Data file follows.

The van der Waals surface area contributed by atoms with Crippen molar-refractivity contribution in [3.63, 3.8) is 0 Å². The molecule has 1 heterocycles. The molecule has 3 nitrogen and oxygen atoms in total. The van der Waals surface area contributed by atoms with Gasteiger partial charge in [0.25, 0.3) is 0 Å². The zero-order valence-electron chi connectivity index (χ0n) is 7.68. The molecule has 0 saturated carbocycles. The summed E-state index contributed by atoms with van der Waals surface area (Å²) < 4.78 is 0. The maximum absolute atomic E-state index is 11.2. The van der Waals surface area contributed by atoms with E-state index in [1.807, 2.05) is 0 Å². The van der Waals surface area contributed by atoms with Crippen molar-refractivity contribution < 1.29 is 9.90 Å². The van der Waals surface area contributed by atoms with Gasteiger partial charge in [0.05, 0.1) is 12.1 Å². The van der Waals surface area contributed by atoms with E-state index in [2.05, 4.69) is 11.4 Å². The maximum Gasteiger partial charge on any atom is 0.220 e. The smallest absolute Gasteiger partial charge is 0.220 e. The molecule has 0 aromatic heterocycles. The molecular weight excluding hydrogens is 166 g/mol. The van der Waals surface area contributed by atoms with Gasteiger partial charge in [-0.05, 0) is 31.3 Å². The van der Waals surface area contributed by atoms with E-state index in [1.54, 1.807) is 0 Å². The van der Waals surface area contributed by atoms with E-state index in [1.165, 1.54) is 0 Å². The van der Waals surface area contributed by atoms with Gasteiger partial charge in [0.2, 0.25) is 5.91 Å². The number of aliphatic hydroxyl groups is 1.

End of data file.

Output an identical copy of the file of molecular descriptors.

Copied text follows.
The van der Waals surface area contributed by atoms with Crippen molar-refractivity contribution in [3.63, 3.8) is 0 Å². The molecule has 1 heterocycles. The molecule has 3 nitrogen and oxygen atoms in total. The van der Waals surface area contributed by atoms with Gasteiger partial charge in [0.25, 0.3) is 0 Å². The zero-order valence-electron chi connectivity index (χ0n) is 7.68. The molecule has 0 saturated carbocycles. The summed E-state index contributed by atoms with van der Waals surface area (Å²) < 4.78 is 0. The maximum absolute atomic E-state index is 11.2. The van der Waals surface area contributed by atoms with E-state index in [1.807, 2.05) is 0 Å². The van der Waals surface area contributed by atoms with Crippen molar-refractivity contribution < 1.29 is 9.90 Å². The van der Waals surface area contributed by atoms with Gasteiger partial charge in [0.05, 0.1) is 12.1 Å². The van der Waals surface area contributed by atoms with E-state index in [2.05, 4.69) is 11.4 Å². The maximum Gasteiger partial charge on any atom is 0.220 e. The smallest absolute Gasteiger partial charge is 0.220 e. The molecule has 0 aromatic heterocycles. The molecular weight excluding hydrogens is 166 g/mol. The van der Waals surface area contributed by atoms with Gasteiger partial charge in [-0.05, 0) is 31.3 Å². The van der Waals surface area contributed by atoms with E-state index in [1.54, 1.807) is 0 Å². The van der Waals surface area contributed by atoms with E-state index in [1.165, 1.54) is 0 Å². The van der Waals surface area contributed by atoms with Gasteiger partial charge in [0.2, 0.25) is 5.91 Å². The number of aliphatic hydroxyl groups is 1.